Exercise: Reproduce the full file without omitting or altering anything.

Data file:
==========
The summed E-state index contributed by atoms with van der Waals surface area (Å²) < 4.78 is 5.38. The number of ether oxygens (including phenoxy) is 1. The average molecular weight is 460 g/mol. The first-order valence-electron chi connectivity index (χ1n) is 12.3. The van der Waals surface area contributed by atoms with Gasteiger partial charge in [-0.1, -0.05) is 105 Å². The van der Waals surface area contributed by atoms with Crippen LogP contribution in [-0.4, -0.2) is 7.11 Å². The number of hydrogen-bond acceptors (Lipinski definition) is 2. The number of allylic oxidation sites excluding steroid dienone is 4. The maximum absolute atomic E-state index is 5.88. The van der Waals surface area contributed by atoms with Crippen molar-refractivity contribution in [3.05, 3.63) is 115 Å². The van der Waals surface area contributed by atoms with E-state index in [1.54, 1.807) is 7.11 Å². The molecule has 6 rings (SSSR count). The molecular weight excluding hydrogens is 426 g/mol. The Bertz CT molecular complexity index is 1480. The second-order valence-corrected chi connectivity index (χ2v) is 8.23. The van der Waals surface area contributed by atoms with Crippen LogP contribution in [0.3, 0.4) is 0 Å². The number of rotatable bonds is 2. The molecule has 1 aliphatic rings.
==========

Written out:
The summed E-state index contributed by atoms with van der Waals surface area (Å²) < 4.78 is 5.38. The number of ether oxygens (including phenoxy) is 1. The average molecular weight is 460 g/mol. The first-order valence-electron chi connectivity index (χ1n) is 12.3. The van der Waals surface area contributed by atoms with Gasteiger partial charge in [-0.1, -0.05) is 105 Å². The van der Waals surface area contributed by atoms with Crippen LogP contribution in [-0.4, -0.2) is 7.11 Å². The number of hydrogen-bond acceptors (Lipinski definition) is 2. The number of allylic oxidation sites excluding steroid dienone is 4. The maximum absolute atomic E-state index is 5.88. The van der Waals surface area contributed by atoms with Crippen molar-refractivity contribution in [3.05, 3.63) is 115 Å². The van der Waals surface area contributed by atoms with E-state index in [1.54, 1.807) is 7.11 Å². The molecule has 6 rings (SSSR count). The molecular weight excluding hydrogens is 426 g/mol. The Bertz CT molecular complexity index is 1480. The second-order valence-corrected chi connectivity index (χ2v) is 8.23. The van der Waals surface area contributed by atoms with Crippen LogP contribution in [0.3, 0.4) is 0 Å². The number of rotatable bonds is 2. The molecule has 1 aliphatic rings.